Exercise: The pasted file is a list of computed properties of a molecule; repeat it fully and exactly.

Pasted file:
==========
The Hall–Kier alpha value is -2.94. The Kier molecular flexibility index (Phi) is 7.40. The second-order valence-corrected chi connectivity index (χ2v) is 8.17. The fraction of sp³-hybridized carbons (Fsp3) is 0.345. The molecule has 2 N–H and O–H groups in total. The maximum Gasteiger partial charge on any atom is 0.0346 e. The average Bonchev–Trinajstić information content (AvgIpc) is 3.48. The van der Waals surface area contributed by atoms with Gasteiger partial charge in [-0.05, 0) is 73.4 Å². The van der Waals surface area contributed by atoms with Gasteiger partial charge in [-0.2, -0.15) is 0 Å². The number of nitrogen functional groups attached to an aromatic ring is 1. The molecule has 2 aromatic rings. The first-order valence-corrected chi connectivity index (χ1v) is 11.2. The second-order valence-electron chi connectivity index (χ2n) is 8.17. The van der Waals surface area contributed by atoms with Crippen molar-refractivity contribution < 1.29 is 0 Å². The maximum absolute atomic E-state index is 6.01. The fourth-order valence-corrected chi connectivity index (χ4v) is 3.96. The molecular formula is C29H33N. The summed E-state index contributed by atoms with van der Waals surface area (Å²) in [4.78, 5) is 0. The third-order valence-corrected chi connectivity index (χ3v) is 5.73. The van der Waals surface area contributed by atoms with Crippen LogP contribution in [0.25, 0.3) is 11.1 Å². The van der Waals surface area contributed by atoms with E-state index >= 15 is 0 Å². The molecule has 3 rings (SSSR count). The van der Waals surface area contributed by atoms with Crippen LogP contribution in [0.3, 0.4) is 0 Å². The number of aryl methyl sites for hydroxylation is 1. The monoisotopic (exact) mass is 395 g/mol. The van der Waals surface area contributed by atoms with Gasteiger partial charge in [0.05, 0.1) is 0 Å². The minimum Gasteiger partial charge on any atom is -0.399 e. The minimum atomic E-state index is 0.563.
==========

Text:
The Hall–Kier alpha value is -2.94. The Kier molecular flexibility index (Phi) is 7.40. The second-order valence-corrected chi connectivity index (χ2v) is 8.17. The fraction of sp³-hybridized carbons (Fsp3) is 0.345. The molecule has 2 N–H and O–H groups in total. The maximum Gasteiger partial charge on any atom is 0.0346 e. The average Bonchev–Trinajstić information content (AvgIpc) is 3.48. The van der Waals surface area contributed by atoms with Gasteiger partial charge in [-0.05, 0) is 73.4 Å². The van der Waals surface area contributed by atoms with Gasteiger partial charge in [-0.2, -0.15) is 0 Å². The number of nitrogen functional groups attached to an aromatic ring is 1. The molecule has 2 aromatic rings. The first-order valence-corrected chi connectivity index (χ1v) is 11.2. The second-order valence-electron chi connectivity index (χ2n) is 8.17. The van der Waals surface area contributed by atoms with Crippen molar-refractivity contribution < 1.29 is 0 Å². The maximum absolute atomic E-state index is 6.01. The fourth-order valence-corrected chi connectivity index (χ4v) is 3.96. The molecular formula is C29H33N. The summed E-state index contributed by atoms with van der Waals surface area (Å²) in [4.78, 5) is 0. The third-order valence-corrected chi connectivity index (χ3v) is 5.73. The van der Waals surface area contributed by atoms with Crippen LogP contribution in [0.25, 0.3) is 11.1 Å². The van der Waals surface area contributed by atoms with E-state index >= 15 is 0 Å². The molecule has 3 rings (SSSR count). The van der Waals surface area contributed by atoms with Crippen LogP contribution in [0.3, 0.4) is 0 Å². The number of aryl methyl sites for hydroxylation is 1. The monoisotopic (exact) mass is 395 g/mol. The van der Waals surface area contributed by atoms with Gasteiger partial charge in [0.05, 0.1) is 0 Å². The minimum Gasteiger partial charge on any atom is -0.399 e. The minimum atomic E-state index is 0.563.